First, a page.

Is it possible to change your child’s surname following a relationship breakdown or divorce? It is not uncommon for parents to change their name post-separation, whether by reverting to their maiden name or re-marrying.  What does the Court consider if one parent wishes to change a child’s name post-separation and what are the options if the other parent opposes any change?

A change to a child’s name is considered a major long term issue under the Family Law Act 1975 (Cth). This means that parents must consult with each other before making a decision to change the child’s name, including by hyphenating it.

Reagan & Orton [2016] FamCA 330

This recent Family Court decision considered whether a mother could hyphenate the child’s surname to include her own.  The parents separated when the child was only eight months old.  The mother was given sole parental responsibility and full time care of the child.  The mother subsequently sought to have the child’s surname hyphenated to include both her surname, as well as the father’s surname.

The mother, in this case, had sole parental responsibility for the child and was therefore not required under her existing orders to consult with the father in relation to the change of the child’s name pursuant to the Family Law Act 1975 (Cth).  However, the New South Wales’ Births, Deaths and Marriages Registration Act 1995 requires both parents to make the application to change the child’s name, unless:

  • The applicant is the sole parent;
  • There is no other surviving parent; or
  • A Court approves the proposed changed name.

This requirement is mirrored in the equivalent Queensland legislation, the Births, Deaths and Marriages Registration Act 2003 (Qld).

When considering whether to change the child’s surname, the Court had regard to what was in the best interests of the particular child. The Court identified a number of factors which may be relevant to determining whether to change a child’s name, including:

  • Any embarrassment likely to be experienced by the child if their name is different to the parent which they live with;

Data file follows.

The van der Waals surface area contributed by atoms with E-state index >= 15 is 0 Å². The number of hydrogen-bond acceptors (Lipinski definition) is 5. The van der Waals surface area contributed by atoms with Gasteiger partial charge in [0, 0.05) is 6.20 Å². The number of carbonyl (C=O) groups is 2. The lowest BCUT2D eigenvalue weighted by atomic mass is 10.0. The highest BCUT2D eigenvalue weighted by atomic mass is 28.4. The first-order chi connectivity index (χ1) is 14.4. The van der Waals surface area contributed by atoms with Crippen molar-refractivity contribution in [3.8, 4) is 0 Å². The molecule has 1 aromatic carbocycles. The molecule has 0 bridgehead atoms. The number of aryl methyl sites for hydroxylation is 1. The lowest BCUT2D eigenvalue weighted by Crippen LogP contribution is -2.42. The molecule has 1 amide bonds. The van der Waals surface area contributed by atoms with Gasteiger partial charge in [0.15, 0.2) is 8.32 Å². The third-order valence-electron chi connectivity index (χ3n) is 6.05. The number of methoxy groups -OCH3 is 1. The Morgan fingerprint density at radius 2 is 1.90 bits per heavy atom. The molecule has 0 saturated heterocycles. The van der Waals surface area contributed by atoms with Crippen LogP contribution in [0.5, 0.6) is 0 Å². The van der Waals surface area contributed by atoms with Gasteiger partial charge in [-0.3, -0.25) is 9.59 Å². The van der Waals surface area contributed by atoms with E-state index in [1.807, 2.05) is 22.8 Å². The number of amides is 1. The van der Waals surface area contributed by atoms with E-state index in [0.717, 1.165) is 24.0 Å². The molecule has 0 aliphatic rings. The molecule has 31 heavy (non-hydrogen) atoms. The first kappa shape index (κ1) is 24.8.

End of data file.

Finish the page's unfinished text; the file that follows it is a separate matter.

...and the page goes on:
• Any confusion of identity which may arise for the child if his or her name is changed or remains the same;
  • The effect any change in surname may have on the relationship between the child and the parent whose name the child bore during the relationship;
  • The effect of frequent or random changes in name;
  • The contact that the non-custodial parent has had and is likely to have in the future with the child;
  • The degree of identification that the child or children have with their non-custodial parent; and
  • The degree of identification that the child or children have with the parent they already live with.

The Court, in this case, ordered that it was in the child’s best interests that the mother be permitted to adopt a hyphenated surname for the child.  The Court took into account a wide range of matters including:

  • The child had spent irregular and limited time with the father since 2014;
  • The father did not file any evidence in relation to his objection to the change of name;
  • The child, at the time, was nearly five years old;
  • The father had a lack of engagement in the child’s life and the Court inferred that the child had a strong attachment to his mother as his primary carer;
  • The mother’s family continued to use their surname when referring to the child, despite the child’s birth certificate bearing the father’s surname;
  • The mother observed that the child has no association with the father’s surname; and
  • The child will commence kindergarten in 2017 and the mother sought to change the child’s surname before the commencement of kindergarten.


Rules for changing your child’s names

The Queensland Government provides the following information about how to change your child’s surname:

  • not have changed your child’s family name in the past 12 months
  • have consent from both parents on your child’s birth certificate
  • have your child consent to changing their name (if aged 12 to 17)
  • choose a new name that is not a prohibited name
  • give a detailed reason for your child’s name change.

If both parents are shown on a child’s birth certificate, both parents’ consent is required to change a child’s surname.

If you are a single parent, you can apply to change your child’s name if one of the following applies:

  • you are the child’s mother and there are no details for your child’s father on the birth certificate
  • you have Queensland Magistrates Court order
  • one parent is deceased—a death certificate will be required.

If you can’t get agreement from the other parent of the child, you may have to go to court.